Circulation: Clinical Summaries
Original Research Put Into Perspective for the Practicing Clinician
- Transient Receptor Potential Canonical-3 Channel–Dependent Fibroblast Regulation in Atrial Fibrillation
- Use of a Novel Endoscopic Catheter for Direct Visualization and Ablation in an Ovine Model of Chronic Myocardial Infarction
- Phosphoinositide 3-Kinase γ Protects Against Catecholamine-Induced Ventricular Arrhythmia Through Protein Kinase A–Mediated Regulation of Distinct Phosphodiesterases
- Ca2+/Calmodulin-Dependent Protein Kinase II–Based Regulation of Voltage-Gated Na+ Channel in Cardiac Disease
- Targeted Sarcoplasmic Reticulum Ca2+ ATPase 2a Gene Delivery to Restore Electrical Stability in the Failing Heart
- Trends in Antihypertensive Medication Use and Blood Pressure Control Among United States Adults With Hypertension: The National Health and Nutrition Examination Survey, 2001 to 2010
- Clinical and Angiographic Risk Stratification and Differential Impact on Treatment Outcomes in the Bypass Angioplasty Revascularization Investigation 2 Diabetes (BARI 2D) Trial
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Transient Receptor Potential Canonical-3 Channel–Dependent Fibroblast Regulation in Atrial Fibrillation
Atrial fibrillation (AF) is the most common clinical arrhythmia, and its therapy is problematic. There is a need for novel treatment interventions, and mechanistic insights may be helpful in developing such new therapies. Here, we examined the role of a new type of ion channel, the nonselective cation channel TRPC3 (transient receptor potential canonical-3), in AF. TRPC3 can carry a number of ions but may be particularly important as an entry pathway for calcium into nonexcitable cells such as fibroblasts. Tissue fibrosis is produced by an overproduction of extracellular matrix proteins by fibroblasts and is believed to be important in AF. In addition, fibroblasts may contribute to AF via electric interactions with excitable heart cells (cardiomyocytes). We first found that cardiac fibroblasts expressed functional TRPC3 channels, and TRPC3-mediated calcium entry into fibroblasts activated a signaling molecule (extracellular signal-regulated kinase) that induced fibroblast proliferation and differentiation into activated myofibroblasts. We also noted that TRPC3 expression was upregulated in AF patients and 2 experimental AF models. We then studied the role of TRPC3 in atrial remodeling of dogs kept in AF for 7 days by atrial tachypacing. We found that AF increased TRPC3 protein expression and current, although it activated fibroblasts, and that blocking TRPC3 suppressed fibroblast activation and the AF-promoting remodeling caused by AF. We also identified the molecular pathway that leads to TRPC3 upregulation in AF: Downregulation of a TRPC3-suppressing microRNA, miR-26, caused by AF-induced nuclear translocation/regulation by nuclear factor of activated T-lymphocytes (NFAT) in fibroblasts. This work provides novel insights into molecular mechanisms underlying AF, as well as potential new anti-AF targets. See p 2051.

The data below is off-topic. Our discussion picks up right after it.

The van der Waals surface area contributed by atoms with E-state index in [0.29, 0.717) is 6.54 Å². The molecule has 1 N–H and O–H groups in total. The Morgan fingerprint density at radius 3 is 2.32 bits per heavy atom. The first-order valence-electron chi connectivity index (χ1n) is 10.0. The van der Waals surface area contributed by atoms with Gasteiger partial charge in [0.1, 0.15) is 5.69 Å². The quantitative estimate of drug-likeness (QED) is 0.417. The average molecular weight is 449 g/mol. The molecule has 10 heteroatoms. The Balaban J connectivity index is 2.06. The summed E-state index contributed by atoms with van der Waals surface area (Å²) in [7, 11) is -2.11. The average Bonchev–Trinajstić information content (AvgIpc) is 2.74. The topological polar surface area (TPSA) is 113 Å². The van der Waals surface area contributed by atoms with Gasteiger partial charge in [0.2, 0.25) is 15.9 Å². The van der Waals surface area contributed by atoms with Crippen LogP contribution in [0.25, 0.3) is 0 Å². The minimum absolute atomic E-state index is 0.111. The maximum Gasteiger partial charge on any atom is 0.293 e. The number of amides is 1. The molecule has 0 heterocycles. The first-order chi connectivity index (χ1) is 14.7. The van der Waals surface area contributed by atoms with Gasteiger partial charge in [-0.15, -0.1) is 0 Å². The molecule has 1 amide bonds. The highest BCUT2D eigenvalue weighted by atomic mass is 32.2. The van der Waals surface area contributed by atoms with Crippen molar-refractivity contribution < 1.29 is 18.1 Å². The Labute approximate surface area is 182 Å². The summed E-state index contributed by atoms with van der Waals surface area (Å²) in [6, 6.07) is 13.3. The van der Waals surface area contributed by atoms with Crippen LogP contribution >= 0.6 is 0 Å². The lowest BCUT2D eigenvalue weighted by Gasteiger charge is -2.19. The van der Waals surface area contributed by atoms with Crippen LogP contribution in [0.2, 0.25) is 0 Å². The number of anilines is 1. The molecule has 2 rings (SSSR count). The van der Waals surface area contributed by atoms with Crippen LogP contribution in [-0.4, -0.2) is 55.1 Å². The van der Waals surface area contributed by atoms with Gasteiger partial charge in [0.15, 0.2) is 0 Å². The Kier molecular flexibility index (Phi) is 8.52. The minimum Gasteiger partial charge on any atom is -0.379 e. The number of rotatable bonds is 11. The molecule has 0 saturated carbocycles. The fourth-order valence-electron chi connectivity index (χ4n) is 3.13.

Use of a Novel Endoscopic Catheter for Direct Visualization and Ablation in an Ovine Model of Chronic Myocardial Infarction
Substrate mapping of ventricular tachycardia typically uses indirect measures of identifying myocardial scar, including electroanatomic voltage mapping and intracardiac echocardiography. We describe a novel catheter capable of direct endocardial visualization during mapping and irrigated radiofrequency ablation. The catheter contains a small fiberscope capable of directly visualizing the endocardial surface through a clear hood on the catheter tip with a 6.8-mm field of view. Saline is constantly flushed through the catheter to clear blood from the hood and allow visualization of the endocardial surface. Electrograms can be recorded from 4 orthogonal electrodes on the catheter tip; irrigated radiofrequency ablation can be performed via an electrode proximal to the catheter tip that heats the saline irrigant. We tested whether this catheter could visually differentiate among dense scar, border zone, and normal myocardium in an ovine model of chronic myocardial infarction. With the use of image processing techniques, the visual whiteness in the field of view was quantified and correlated well with electrogram measures of scar. Irrigated ablation lesions were delivered and could be observed in both healthy myocardium and myocardial scar. This approach offers a new paradigm in catheter ablation. Advantages include confirmation of catheter contact with the endocardium, direct visualization of anatomic structures such as the papillary muscles and myocardial scar, improved efficacy and safety of catheter ablation through visualization of lesion formation, and the ability to visually confirm contiguity of lesions delivered in a linear fashion during catheter ablation. See p 2065.
Phosphoinositide 3-Kinase γ Protects Against Catecholamine-Induced Ventricular Arrhythmia Through Protein Kinase A–Mediated Regulation of Distinct Phosphodiesterases
Ventricular arrhythmia is a leading cause of sudden death. Malignant ventricular arrhythmias such as ventricular tachycardia can develop in otherwise healthy individuals carrying proarrhythmic mutations and in patients affected by cardiomyopathies such as ischemic heart disease and heart failure. Although the administration of classic antiarrhythmic drugs (ie, β-blockers and amiodarone) and the implantation of cardiac defibrillators constitute a cornerstone of current patient management, only a better understanding of the molecular circuitries underlying ventricular arrhythmogenesis will pave our way toward new frontiers in sudden cardiac death prevention. For this purpose, experimental dissection of the molecular pathways that fine-tune both second messenger signaling and excitation-contraction coupling in cardiomyocytes is paramount. In the present work, using genetically modified mice, we have uncovered that the enzyme phosphoinositide 3-kinase γ (PI3Kγ) is required to maintain a physiological function of important myocardial phosphodiesterases such as phosphodiesterase 3A, 4A, and 4B. Biochemical and functional data indicate that PI3Kγ constitutes a necessary scaffold for these phosphodiesterases because the loss of PI3Kγ leads to abnormal cAMP accumulation, to inappropriate activation of cAMP targets such as L-type calcium channel, and to spontaneous calcium release events in cardiomyocytes. Although in normal hearts the loss of PI3Kγ leads to benign premature ventricular beats on β-adrenergic stimulation, cardiac pressure overload precipitates the development of ventricular tachycardia and rapidly results in substantial mortality. These findings indicate that the β-adrenergic/PI3Kγ/phosphodiesterase signaling hub may constitute a promising molecular target for the development of novel antiarrhythmic therapeutic interventions. See p 2073.